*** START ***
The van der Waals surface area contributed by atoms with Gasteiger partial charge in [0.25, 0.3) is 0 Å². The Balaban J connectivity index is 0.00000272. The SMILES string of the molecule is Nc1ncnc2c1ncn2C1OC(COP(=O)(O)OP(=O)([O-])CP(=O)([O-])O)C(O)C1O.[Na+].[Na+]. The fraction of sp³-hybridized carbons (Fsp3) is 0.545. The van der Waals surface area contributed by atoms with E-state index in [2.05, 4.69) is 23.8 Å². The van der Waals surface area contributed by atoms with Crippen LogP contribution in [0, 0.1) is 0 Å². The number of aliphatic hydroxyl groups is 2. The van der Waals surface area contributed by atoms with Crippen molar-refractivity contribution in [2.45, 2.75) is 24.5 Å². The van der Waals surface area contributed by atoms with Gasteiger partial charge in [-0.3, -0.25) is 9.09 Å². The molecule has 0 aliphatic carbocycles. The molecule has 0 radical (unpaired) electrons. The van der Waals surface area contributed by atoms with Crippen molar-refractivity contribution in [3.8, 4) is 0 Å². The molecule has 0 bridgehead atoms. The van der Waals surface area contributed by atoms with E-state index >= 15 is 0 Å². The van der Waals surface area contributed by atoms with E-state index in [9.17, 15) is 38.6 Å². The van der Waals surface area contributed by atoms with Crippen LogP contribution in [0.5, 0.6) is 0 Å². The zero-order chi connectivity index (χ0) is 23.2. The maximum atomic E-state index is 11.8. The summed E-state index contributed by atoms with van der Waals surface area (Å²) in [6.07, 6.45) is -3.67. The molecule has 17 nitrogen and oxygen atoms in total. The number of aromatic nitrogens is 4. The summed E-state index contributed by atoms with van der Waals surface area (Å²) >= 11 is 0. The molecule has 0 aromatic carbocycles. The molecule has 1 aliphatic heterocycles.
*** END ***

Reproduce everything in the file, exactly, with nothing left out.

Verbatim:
The van der Waals surface area contributed by atoms with Gasteiger partial charge in [0.25, 0.3) is 0 Å². The Balaban J connectivity index is 0.00000272. The SMILES string of the molecule is Nc1ncnc2c1ncn2C1OC(COP(=O)(O)OP(=O)([O-])CP(=O)([O-])O)C(O)C1O.[Na+].[Na+]. The fraction of sp³-hybridized carbons (Fsp3) is 0.545. The van der Waals surface area contributed by atoms with E-state index in [2.05, 4.69) is 23.8 Å². The van der Waals surface area contributed by atoms with Crippen LogP contribution in [0, 0.1) is 0 Å². The number of aliphatic hydroxyl groups is 2. The van der Waals surface area contributed by atoms with Crippen molar-refractivity contribution in [2.45, 2.75) is 24.5 Å². The van der Waals surface area contributed by atoms with Gasteiger partial charge in [-0.3, -0.25) is 9.09 Å². The molecule has 0 aliphatic carbocycles. The molecule has 0 radical (unpaired) electrons. The van der Waals surface area contributed by atoms with Crippen molar-refractivity contribution in [3.8, 4) is 0 Å². The molecule has 0 bridgehead atoms. The van der Waals surface area contributed by atoms with E-state index >= 15 is 0 Å². The van der Waals surface area contributed by atoms with E-state index in [9.17, 15) is 38.6 Å². The van der Waals surface area contributed by atoms with Crippen LogP contribution in [0.5, 0.6) is 0 Å². The zero-order chi connectivity index (χ0) is 23.2. The maximum atomic E-state index is 11.8. The summed E-state index contributed by atoms with van der Waals surface area (Å²) in [6.07, 6.45) is -3.67. The molecule has 17 nitrogen and oxygen atoms in total. The number of aromatic nitrogens is 4. The summed E-state index contributed by atoms with van der Waals surface area (Å²) >= 11 is 0. The molecule has 0 aromatic carbocycles. The molecule has 1 aliphatic heterocycles.